Jennifer Sale Crane is an architectural historian and independent researcher living in northern Virginia. She holds a master’s degree in historic preservation from Goucher College. Previously, she worked as a planner/architectural historian for Straughan Environmental Services, served on the board of the Arlington Historical Society and chaired the Building Committee responsible for stewardship of the 1891 Hume School by noted Washington architect B. Stanley Simmons.
She had the privilege of joining the team that re-assembled a 1949 Lustron Home inside New York’s Museum of Modern Art for the 2008 exhibit on prefab architecture, Home Delivery: Fabricating the Modern Dwelling. Her master’s thesis, Steeling Home: Defining Authenticity and Integrity for Prefabricated Lustron Homes, offered a definition of conceptual authenticity for Lustrons and other modern prefabs that could be used to guide preservation efforts and determine eligibility for the National Register. She presented at the 2010 Vernacular Architecture Forum conference on “Postwar Prefabs in the Washington, D.C., Suburbs: The Mass-Production Success of Vernacular Prefab Homes.”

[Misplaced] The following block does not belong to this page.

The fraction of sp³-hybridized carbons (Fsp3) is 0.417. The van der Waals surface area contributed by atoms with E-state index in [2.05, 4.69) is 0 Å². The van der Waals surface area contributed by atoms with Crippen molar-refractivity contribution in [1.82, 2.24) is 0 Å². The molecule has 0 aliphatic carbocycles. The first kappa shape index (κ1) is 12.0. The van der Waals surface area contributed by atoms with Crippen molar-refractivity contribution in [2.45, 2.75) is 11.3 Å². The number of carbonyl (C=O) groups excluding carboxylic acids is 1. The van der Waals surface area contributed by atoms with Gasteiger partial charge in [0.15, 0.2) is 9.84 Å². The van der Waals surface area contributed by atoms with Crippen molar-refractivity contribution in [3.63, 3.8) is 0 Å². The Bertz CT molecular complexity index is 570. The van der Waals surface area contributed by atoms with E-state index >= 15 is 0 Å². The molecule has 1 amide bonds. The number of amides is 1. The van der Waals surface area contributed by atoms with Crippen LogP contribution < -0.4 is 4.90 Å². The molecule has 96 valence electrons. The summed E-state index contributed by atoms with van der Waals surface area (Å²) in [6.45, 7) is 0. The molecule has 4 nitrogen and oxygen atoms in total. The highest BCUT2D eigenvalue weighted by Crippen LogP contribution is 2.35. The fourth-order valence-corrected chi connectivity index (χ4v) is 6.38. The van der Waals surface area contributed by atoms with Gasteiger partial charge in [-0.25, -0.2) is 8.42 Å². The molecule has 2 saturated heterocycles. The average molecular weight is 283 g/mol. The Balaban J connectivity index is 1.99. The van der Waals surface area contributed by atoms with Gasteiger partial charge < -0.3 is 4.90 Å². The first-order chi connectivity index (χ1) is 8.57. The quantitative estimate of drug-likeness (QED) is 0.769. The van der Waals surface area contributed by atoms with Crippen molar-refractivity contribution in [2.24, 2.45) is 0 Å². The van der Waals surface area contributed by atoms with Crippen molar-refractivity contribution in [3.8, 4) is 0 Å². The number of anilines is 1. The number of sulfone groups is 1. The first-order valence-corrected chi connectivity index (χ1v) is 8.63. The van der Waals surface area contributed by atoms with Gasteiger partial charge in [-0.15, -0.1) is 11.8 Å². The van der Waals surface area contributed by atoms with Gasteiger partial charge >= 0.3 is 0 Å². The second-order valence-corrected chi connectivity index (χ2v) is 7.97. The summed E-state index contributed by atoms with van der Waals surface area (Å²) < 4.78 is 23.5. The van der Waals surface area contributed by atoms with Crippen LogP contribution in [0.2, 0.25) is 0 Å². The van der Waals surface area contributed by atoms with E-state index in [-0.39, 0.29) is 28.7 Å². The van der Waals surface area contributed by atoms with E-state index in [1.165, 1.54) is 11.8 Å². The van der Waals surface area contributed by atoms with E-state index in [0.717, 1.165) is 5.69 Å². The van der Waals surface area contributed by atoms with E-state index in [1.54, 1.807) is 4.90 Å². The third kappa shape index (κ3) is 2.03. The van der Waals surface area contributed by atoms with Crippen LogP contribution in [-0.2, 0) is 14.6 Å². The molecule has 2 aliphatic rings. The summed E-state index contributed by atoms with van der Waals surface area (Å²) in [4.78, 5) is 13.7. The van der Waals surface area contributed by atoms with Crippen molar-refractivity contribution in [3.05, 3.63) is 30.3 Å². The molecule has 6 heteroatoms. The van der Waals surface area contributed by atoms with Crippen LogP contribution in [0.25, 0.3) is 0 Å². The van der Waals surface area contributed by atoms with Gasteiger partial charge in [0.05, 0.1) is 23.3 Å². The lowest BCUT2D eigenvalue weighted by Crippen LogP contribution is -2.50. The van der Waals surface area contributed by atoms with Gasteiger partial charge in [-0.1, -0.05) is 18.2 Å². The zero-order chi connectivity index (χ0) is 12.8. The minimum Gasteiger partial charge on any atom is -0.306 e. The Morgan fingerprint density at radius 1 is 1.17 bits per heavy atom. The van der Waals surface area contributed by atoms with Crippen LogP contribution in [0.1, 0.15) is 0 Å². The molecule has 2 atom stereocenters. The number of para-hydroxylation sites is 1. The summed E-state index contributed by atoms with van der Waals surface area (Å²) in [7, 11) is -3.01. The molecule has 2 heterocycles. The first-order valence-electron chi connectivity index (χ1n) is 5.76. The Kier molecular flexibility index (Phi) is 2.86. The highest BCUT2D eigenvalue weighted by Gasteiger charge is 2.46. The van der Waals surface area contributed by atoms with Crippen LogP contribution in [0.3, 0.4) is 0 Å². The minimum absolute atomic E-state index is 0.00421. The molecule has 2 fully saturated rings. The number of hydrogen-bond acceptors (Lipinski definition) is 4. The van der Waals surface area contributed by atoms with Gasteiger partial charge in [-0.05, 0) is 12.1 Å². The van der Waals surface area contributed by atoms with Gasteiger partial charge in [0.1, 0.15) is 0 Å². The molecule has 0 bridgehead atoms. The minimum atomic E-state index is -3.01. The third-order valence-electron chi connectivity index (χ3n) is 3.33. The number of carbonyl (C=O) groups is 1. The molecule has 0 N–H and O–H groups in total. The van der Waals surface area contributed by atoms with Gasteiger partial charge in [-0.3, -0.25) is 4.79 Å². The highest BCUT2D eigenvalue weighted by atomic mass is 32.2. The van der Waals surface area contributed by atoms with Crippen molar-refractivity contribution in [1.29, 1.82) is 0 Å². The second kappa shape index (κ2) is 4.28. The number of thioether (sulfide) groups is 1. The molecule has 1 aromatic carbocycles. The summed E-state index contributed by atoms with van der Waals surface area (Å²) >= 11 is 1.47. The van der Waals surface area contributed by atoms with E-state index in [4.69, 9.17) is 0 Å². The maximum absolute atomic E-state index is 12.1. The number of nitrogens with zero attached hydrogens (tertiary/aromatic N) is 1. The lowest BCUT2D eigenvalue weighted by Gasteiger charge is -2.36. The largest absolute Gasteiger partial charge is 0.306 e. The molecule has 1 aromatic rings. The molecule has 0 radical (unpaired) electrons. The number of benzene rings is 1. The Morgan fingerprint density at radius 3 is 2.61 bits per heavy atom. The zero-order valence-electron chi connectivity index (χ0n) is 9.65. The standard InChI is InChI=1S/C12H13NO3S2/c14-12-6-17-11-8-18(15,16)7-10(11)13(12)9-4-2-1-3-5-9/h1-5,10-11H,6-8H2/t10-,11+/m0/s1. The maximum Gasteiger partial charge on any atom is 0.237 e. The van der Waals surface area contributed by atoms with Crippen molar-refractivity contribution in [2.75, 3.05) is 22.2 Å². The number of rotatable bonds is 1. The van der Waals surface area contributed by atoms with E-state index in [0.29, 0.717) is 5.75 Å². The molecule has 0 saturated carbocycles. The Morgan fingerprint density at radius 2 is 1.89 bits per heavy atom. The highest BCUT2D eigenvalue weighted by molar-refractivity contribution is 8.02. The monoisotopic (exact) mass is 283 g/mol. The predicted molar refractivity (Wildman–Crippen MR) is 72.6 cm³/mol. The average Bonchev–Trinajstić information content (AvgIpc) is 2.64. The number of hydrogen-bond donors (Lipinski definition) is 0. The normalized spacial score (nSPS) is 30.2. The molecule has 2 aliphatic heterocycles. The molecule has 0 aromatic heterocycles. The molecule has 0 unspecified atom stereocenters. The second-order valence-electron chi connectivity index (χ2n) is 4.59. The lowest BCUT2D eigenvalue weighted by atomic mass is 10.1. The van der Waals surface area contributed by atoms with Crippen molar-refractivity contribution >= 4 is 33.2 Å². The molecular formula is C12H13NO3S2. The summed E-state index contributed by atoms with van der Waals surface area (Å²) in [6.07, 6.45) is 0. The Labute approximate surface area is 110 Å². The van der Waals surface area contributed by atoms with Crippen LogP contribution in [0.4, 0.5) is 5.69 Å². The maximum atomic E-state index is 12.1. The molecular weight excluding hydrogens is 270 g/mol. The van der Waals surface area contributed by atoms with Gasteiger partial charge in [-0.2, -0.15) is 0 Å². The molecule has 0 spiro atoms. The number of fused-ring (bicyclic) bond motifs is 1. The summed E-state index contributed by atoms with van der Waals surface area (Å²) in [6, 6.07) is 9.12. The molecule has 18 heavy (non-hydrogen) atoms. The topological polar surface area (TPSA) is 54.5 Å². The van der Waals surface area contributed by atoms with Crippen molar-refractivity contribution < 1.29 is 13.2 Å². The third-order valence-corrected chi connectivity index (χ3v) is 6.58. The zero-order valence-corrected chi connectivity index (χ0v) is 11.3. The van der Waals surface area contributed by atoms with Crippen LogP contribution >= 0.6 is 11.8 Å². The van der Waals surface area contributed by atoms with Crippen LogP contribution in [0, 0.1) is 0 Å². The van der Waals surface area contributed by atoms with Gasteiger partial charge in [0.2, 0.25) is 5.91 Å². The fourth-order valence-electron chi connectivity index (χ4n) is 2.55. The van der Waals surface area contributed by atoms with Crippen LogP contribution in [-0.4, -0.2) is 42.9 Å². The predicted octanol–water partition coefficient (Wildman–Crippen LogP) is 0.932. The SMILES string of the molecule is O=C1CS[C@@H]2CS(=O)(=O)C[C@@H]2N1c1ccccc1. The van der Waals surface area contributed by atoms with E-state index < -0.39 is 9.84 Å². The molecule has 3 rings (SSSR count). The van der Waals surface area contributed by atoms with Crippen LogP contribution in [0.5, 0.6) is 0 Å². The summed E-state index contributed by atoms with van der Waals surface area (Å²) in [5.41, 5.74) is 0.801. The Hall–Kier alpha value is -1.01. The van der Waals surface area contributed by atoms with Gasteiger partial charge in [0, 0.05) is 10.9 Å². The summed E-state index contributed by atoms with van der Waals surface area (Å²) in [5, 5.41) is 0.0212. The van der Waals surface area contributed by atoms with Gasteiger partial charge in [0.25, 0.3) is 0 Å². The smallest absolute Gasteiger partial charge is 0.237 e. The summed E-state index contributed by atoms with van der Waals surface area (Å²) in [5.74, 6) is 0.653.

In her previous career managing digital content for the Public Broadcasting Service, she reviewed and edited websites for programs such as Masterpiece Theatre, American Masters, and Independent Lens, and managed several online video projects. These experiences led to an interest in digital humanities and a strong belief in the power of the Internet as our 21st-century “information commons,” with equal access to all.